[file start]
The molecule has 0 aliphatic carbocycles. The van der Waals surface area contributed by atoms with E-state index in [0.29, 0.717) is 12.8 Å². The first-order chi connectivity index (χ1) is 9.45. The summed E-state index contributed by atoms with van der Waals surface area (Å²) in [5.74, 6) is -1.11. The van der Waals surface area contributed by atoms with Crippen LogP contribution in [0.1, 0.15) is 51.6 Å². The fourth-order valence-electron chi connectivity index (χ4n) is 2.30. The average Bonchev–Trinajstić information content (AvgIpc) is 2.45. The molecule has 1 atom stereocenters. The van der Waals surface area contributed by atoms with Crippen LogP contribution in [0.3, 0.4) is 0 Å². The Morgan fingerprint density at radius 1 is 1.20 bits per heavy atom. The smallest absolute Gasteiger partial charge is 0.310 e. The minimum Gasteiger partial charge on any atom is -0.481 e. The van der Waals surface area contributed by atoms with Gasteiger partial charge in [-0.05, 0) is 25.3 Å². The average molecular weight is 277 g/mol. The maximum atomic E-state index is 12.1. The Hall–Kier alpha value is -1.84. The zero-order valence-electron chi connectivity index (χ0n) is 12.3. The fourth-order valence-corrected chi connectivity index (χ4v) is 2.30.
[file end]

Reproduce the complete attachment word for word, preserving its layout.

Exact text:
The molecule has 0 aliphatic carbocycles. The van der Waals surface area contributed by atoms with E-state index in [0.29, 0.717) is 12.8 Å². The first-order chi connectivity index (χ1) is 9.45. The summed E-state index contributed by atoms with van der Waals surface area (Å²) in [5.74, 6) is -1.11. The van der Waals surface area contributed by atoms with Crippen LogP contribution in [0.1, 0.15) is 51.6 Å². The fourth-order valence-electron chi connectivity index (χ4n) is 2.30. The average Bonchev–Trinajstić information content (AvgIpc) is 2.45. The molecule has 1 atom stereocenters. The van der Waals surface area contributed by atoms with Crippen LogP contribution in [0.3, 0.4) is 0 Å². The Morgan fingerprint density at radius 1 is 1.20 bits per heavy atom. The smallest absolute Gasteiger partial charge is 0.310 e. The minimum Gasteiger partial charge on any atom is -0.481 e. The van der Waals surface area contributed by atoms with Gasteiger partial charge in [-0.05, 0) is 25.3 Å². The average molecular weight is 277 g/mol. The maximum atomic E-state index is 12.1. The Hall–Kier alpha value is -1.84. The zero-order valence-electron chi connectivity index (χ0n) is 12.3. The fourth-order valence-corrected chi connectivity index (χ4v) is 2.30.